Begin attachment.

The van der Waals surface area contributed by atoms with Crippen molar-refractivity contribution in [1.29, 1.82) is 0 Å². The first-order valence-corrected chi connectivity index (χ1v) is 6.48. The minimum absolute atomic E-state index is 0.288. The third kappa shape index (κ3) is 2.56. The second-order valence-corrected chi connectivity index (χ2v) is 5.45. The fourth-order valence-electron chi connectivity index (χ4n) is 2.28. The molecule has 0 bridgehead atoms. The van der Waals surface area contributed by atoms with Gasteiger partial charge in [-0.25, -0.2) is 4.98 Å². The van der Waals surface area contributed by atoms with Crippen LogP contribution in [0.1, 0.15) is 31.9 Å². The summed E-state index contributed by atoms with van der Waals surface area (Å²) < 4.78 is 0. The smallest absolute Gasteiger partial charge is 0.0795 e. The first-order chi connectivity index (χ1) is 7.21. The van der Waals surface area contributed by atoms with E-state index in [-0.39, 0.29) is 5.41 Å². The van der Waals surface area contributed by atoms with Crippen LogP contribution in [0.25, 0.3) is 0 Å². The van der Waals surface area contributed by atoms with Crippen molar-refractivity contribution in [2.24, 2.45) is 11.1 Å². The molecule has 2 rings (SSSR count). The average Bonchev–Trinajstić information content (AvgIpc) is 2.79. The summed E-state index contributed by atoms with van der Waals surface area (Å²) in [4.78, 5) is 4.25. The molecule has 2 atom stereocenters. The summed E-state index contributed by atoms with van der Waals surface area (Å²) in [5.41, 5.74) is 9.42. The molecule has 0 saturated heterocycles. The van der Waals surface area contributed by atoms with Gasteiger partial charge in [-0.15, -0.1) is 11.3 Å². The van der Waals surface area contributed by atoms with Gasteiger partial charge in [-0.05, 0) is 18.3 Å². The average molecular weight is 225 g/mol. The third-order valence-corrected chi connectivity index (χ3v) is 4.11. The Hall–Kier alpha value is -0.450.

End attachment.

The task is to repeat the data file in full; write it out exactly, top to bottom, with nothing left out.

The van der Waals surface area contributed by atoms with Crippen molar-refractivity contribution in [1.29, 1.82) is 0 Å². The first-order valence-corrected chi connectivity index (χ1v) is 6.48. The minimum absolute atomic E-state index is 0.288. The third kappa shape index (κ3) is 2.56. The second-order valence-corrected chi connectivity index (χ2v) is 5.45. The fourth-order valence-electron chi connectivity index (χ4n) is 2.28. The molecule has 0 bridgehead atoms. The van der Waals surface area contributed by atoms with Gasteiger partial charge in [-0.25, -0.2) is 4.98 Å². The van der Waals surface area contributed by atoms with Crippen LogP contribution in [0.1, 0.15) is 31.9 Å². The summed E-state index contributed by atoms with van der Waals surface area (Å²) < 4.78 is 0. The smallest absolute Gasteiger partial charge is 0.0795 e. The first-order chi connectivity index (χ1) is 7.21. The van der Waals surface area contributed by atoms with E-state index in [-0.39, 0.29) is 5.41 Å². The van der Waals surface area contributed by atoms with Crippen LogP contribution in [0.25, 0.3) is 0 Å². The van der Waals surface area contributed by atoms with Crippen molar-refractivity contribution in [2.24, 2.45) is 11.1 Å². The molecule has 2 rings (SSSR count). The average Bonchev–Trinajstić information content (AvgIpc) is 2.79. The summed E-state index contributed by atoms with van der Waals surface area (Å²) in [4.78, 5) is 4.25. The molecule has 2 atom stereocenters. The summed E-state index contributed by atoms with van der Waals surface area (Å²) in [5.41, 5.74) is 9.42. The molecule has 0 saturated heterocycles. The van der Waals surface area contributed by atoms with Gasteiger partial charge in [-0.15, -0.1) is 11.3 Å². The van der Waals surface area contributed by atoms with Gasteiger partial charge in [-0.05, 0) is 18.3 Å². The average molecular weight is 225 g/mol. The third-order valence-corrected chi connectivity index (χ3v) is 4.11. The Hall–Kier alpha value is -0.450.